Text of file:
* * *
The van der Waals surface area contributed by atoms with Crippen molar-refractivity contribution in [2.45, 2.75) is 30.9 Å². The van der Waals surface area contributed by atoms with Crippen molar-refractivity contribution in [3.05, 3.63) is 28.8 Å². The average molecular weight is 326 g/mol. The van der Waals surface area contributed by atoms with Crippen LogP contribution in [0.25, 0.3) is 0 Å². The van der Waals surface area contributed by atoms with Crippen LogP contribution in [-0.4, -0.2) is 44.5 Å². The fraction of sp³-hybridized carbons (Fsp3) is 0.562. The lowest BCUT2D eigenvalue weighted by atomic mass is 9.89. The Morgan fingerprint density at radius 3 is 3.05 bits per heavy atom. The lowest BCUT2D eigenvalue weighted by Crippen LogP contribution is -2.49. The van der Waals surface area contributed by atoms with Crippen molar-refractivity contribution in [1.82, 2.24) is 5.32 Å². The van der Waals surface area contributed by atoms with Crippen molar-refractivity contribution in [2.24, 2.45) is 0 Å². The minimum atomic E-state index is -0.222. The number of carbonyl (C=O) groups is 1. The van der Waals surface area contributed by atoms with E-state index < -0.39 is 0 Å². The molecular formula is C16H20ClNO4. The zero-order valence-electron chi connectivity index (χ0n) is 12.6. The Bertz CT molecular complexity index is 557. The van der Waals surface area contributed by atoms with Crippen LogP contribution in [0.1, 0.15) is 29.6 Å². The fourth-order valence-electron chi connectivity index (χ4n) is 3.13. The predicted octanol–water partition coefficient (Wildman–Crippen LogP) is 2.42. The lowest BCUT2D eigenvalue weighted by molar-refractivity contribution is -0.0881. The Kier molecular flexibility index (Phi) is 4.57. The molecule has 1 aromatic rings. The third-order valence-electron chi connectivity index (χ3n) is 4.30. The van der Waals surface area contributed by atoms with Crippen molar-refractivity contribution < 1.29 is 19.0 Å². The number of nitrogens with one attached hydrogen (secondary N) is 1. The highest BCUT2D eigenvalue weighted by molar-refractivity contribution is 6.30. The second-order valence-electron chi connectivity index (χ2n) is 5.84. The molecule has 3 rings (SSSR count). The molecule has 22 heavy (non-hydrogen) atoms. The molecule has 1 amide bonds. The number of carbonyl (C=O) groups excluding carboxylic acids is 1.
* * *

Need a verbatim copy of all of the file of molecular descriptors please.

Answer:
The van der Waals surface area contributed by atoms with Crippen molar-refractivity contribution in [2.45, 2.75) is 30.9 Å². The van der Waals surface area contributed by atoms with Crippen molar-refractivity contribution in [3.05, 3.63) is 28.8 Å². The average molecular weight is 326 g/mol. The van der Waals surface area contributed by atoms with Crippen LogP contribution in [0.25, 0.3) is 0 Å². The van der Waals surface area contributed by atoms with Crippen LogP contribution in [-0.4, -0.2) is 44.5 Å². The fraction of sp³-hybridized carbons (Fsp3) is 0.562. The lowest BCUT2D eigenvalue weighted by atomic mass is 9.89. The Morgan fingerprint density at radius 3 is 3.05 bits per heavy atom. The lowest BCUT2D eigenvalue weighted by Crippen LogP contribution is -2.49. The van der Waals surface area contributed by atoms with Crippen molar-refractivity contribution in [1.82, 2.24) is 5.32 Å². The van der Waals surface area contributed by atoms with Crippen molar-refractivity contribution in [2.24, 2.45) is 0 Å². The minimum atomic E-state index is -0.222. The number of carbonyl (C=O) groups is 1. The van der Waals surface area contributed by atoms with E-state index < -0.39 is 0 Å². The molecular formula is C16H20ClNO4. The zero-order valence-electron chi connectivity index (χ0n) is 12.6. The Bertz CT molecular complexity index is 557. The van der Waals surface area contributed by atoms with Crippen LogP contribution in [0.1, 0.15) is 29.6 Å². The fourth-order valence-electron chi connectivity index (χ4n) is 3.13. The predicted octanol–water partition coefficient (Wildman–Crippen LogP) is 2.42. The lowest BCUT2D eigenvalue weighted by molar-refractivity contribution is -0.0881. The Kier molecular flexibility index (Phi) is 4.57. The molecule has 1 aromatic rings. The third-order valence-electron chi connectivity index (χ3n) is 4.30. The van der Waals surface area contributed by atoms with Crippen molar-refractivity contribution < 1.29 is 19.0 Å². The number of nitrogens with one attached hydrogen (secondary N) is 1. The highest BCUT2D eigenvalue weighted by molar-refractivity contribution is 6.30. The second-order valence-electron chi connectivity index (χ2n) is 5.84. The molecule has 3 rings (SSSR count). The molecule has 22 heavy (non-hydrogen) atoms. The molecule has 1 amide bonds. The number of carbonyl (C=O) groups excluding carboxylic acids is 1.